Cincinnati Bengals 21
After 15 years in warm weather venues, the Super Bowl moved to the Pontiac Silverdome in January of 1982. And on a day that saw the wind chill dip below zero, 81,270 football fans settled into the warmth of the spacious dome to enjoy Super Bowl XVI between the Cincinnati Bengals and the San Francisco 49ers.
The Bengals and Niners were unlikely participants considering the lack of fortune by both franchises leading up to the 1981 season. Both clubs were coming off lackluster 6-10 records, and neither was considered to be a serious contender. But both teams fooled the experts as San Francisco posted the best record in the NFL at 13-3, thanks to an influx of new talent, while the Bengals registered a convincing 12-4 record, good enough for best in the AFC.
The Bengals defeated Buffalo, 28-21, and San Diego, 27-7, in the AFC playoffs, while the 49ers were busy knocking off the New York Giants, 38-24, and the Dallas Cowboys, 28-27. A last-minute Joe Montana pass to Dwight Clark, now known simply as "The Catch", allowed San Francisco to squeak by the Cowboys in the NFC Championship game.
San Francisco began Super Bowl XVI in just about the worst way possible. Amos Lawrence fumbled the opening kickoff and the Bengals' John Simmons recovered it at the 26-yard line. But things quickly turned in the Niners favor when Dwight Hicks intercepted a Kenny Anderson pass at the five-yard line and returned the football 27 yards to the San Francisco 32.
Montana quickly led the 49ers 68 yards in 11 plays, with the first score of the game coming on a 1-yard quarterback sneak.
Early in the second quarter, the Bengals were at the San Francisco 27 and driving when Anderson completed a 19-yard pass to Cris Collinsworth. As he was tackled by Eric Wright, the ball came loose, and Lynn Thomas recovered on the 8-yard line. Once again, the opportunistic 49ers took advantage of the turnover, and twelve plays later, they capped off a Super Bowl record 92-yard drive with a 14-yard touchdown pass to Earl Cooper.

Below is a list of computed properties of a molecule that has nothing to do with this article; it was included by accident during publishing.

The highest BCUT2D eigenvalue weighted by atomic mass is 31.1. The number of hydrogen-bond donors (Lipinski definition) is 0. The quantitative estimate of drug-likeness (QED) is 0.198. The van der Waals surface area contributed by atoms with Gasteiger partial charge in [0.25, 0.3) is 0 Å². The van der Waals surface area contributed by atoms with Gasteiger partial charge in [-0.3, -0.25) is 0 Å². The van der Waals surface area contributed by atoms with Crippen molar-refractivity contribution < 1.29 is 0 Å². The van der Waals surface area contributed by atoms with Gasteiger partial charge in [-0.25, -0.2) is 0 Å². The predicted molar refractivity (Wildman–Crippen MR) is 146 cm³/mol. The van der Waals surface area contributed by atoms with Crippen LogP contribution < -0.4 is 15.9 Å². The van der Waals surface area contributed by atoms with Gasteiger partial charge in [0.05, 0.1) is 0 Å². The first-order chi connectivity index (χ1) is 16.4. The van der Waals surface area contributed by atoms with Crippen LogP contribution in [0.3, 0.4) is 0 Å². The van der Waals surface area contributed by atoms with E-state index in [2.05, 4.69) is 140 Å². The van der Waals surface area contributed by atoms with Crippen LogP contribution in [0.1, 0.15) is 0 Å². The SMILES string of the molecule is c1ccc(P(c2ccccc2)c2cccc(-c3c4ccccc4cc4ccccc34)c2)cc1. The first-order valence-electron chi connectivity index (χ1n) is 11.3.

The Bengals continued to shoot themselves in the foot, allowing the 49ers to close out the first half by scoring two field goals within 13 seconds. With 18 seconds remaining before halftime, Ray Wersching kicked a 22-yard field goal, increasing the Niners' lead to 17-0. On the ensuing kickoff, Archie Griffin had trouble corralling the ball at the 15, and Milt McColl of the 49ers covered it at the four. After an illegal procedure penalty, Wershing kicked a 26-yard field goal to boost San Francisco's halftime lead to 20-0.
With their backs to the wall, the Bengals came out with more determination in the second half. They took the kickoff down the field in ten plays, with Anderson running the ball in from the five-yard line. Two possessions later, they were on the move again. On a third-and-23 situation, Anderson connected with Collinsworth for 49 yards to the San Francisco 14. Five plays later the Bengals were looking at a first-and-goal at the three-yard line.
In what was probably the most dramatic and defining series of the game, the 49ers' defense came up big when they really needed to. After fullback Pete Johnson gained two yards on first down, the Bengals were held to no gain on the three plays that followed. Amazingly, San Francisco had just ten men on the field when they stuffed Johnson on fourth down.
Cincinnati cut the lead to six early in the fourth quarter when Anderson connected with tight end Dan Ross for a four yard touchdown pass, but San Francisco answered with a time-consuming drive that led to another field goal. Wersching added a record-setting fourth field goal a few minutes later, putting the game out of reach.
Cincinnati added another touchdown late in the game, but when their onside kick found the arms of Dwight Clark, any hope the Bengals had was gone. San Francisco held on to defeat Cincinnati, 26-21!